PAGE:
Studies: English

 
 Message 286 of 489
23 August 2007 at 1:23pm | IP Logged 
FSI wrote:
slucido wrote:
I have read all this thread and I have a question.

If you have good reading skills in a language, but bad listening skills, how can you adapt this system to develop natural listening skills. Supposing our goal is only to develop native-like listening skills.



Easy - just alternate between reading the l1 and reading the l2 while listening to the l2 each time. Once you can understand the l2 text as well as you understand the l1 text, start using solely the l2 text along with the l2 audio. The only difference between this and the regular listen-reading is the lack of stage 3 - orally shadowing the l2 audio while reading the l2 text. This way, you won't learn to speak, but you'll still learn to read and listen like a native.


Thank you. This method can be very useful, but it is not easy to find ten hours every day for three days.

Why don't use a step listening only L2 without reading neither L2 or L1 texts? I think it basic.

I am using a variation that I find very useful. I speed up the L2 audio every time a listen it. I use audacity.

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FSI
Senior Member
United States
Joined 4468 days ago

550 posts - 590 votes 
Speaks: English*

 
 Message 287 of 489
23 August 2007 at 1:35pm | IP Logged 
slucido wrote:

Thank you. This method can be very useful, but it is not easy to find ten hours every day for three days.

Why don't use a step listening only L2 without reading neither L2 or L1 texts? I think it basic.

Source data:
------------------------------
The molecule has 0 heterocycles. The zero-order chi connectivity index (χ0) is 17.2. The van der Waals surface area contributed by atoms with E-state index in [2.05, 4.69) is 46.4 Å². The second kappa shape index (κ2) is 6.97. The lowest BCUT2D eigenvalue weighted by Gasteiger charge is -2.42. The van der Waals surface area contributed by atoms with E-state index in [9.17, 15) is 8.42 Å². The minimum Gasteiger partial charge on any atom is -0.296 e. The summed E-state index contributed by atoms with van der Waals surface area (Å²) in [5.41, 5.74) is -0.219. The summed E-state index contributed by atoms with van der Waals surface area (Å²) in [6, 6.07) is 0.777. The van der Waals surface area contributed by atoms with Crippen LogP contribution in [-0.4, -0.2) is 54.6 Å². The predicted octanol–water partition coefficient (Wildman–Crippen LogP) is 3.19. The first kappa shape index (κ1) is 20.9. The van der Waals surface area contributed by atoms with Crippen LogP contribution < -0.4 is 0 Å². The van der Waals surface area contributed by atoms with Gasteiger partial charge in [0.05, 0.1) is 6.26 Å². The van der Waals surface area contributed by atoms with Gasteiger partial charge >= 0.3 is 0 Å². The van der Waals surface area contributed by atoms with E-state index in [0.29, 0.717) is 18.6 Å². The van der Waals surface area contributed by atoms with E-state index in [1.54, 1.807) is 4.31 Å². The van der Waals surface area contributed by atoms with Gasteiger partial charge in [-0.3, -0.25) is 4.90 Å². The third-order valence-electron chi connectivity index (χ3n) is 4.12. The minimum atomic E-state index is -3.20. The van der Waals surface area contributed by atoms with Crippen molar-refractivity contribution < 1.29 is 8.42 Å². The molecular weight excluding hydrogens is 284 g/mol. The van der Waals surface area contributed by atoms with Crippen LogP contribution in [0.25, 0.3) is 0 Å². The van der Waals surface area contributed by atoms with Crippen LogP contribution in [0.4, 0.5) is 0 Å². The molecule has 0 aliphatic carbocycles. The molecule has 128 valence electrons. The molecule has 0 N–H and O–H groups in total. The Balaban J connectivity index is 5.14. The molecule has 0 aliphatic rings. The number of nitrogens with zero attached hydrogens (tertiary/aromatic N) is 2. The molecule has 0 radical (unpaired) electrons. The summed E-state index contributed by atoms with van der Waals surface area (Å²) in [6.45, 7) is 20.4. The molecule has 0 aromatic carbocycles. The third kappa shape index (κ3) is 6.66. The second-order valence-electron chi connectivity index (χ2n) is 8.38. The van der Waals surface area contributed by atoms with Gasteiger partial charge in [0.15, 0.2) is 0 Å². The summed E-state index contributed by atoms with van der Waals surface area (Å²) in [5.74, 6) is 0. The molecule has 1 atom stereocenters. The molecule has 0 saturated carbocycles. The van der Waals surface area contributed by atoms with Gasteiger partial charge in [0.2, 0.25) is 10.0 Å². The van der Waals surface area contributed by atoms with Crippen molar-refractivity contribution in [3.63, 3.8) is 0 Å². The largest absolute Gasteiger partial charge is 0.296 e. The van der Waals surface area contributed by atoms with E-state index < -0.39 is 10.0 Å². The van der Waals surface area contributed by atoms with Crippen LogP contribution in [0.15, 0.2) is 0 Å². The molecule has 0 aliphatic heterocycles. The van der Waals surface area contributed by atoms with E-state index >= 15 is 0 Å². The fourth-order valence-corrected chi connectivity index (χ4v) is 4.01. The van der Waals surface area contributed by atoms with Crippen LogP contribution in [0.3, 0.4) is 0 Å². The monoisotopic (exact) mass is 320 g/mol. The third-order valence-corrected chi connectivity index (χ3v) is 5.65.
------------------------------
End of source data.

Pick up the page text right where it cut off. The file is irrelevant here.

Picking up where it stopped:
I am using a variation that I find very useful. I speed up the L2 audio every time a listen it. I use audacity.


No problem. It's a good idea to try variations. One change I made was reducing the time I spent doing it each day. If ten hours is too much, perhaps try fewer hours, until you find a number you can keep to.

I agree speeding up the audio can help, as long as you can still understand it :^) The reason I suggest alternating between the L1 and L2 texts while listening to the L2 is so you can match what you hear to what you read. But if you can already read the L2 well, then you don't need the L1, and could just read the L2 while listening to the L2. That way, you can pick up (by reading) anything you miss in the audio.

If you use the audio by itself, there won't be a way to learn the parts of it you don't understand. That's where the text is useful; it's like subtitles for your audiobook.
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slucido
Bilingual Diglot
Senior Member
Spain
https://goo.gl/126Yv
Joined 4784 days ago

1296 posts - 1781 votes 
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 Message 288 of 489
25 August 2007 at 10:56am | IP Logged 
FSI wrote:

I agree speeding up the audio can help, as long as you can still understand it :^) The reason I suggest alternating between the L1 and L2 texts while listening to the L2 is so you can match what you hear to what you read. But if you can already read the L2 well, then you don't need the L1, and could just read the L2 while listening to the L2. That way, you can pick up (by reading) anything you miss in the audio.


I agree with you.

If we can read in the target language, maybe it's better listening and reading L2 at the beginning and listen L2 without reading afterwards. I am not sure if it's worth to listen L2 and read L1 if we can read the target language with more than 80 percent understanding.

And speed up every time the L2 recording is useful because you increase the exposure: more words (audio or text) by minute. More comprehensible input by minute.

And you are training yourself to understand very fast audio. Last time my audio goes quickly than average native speakers.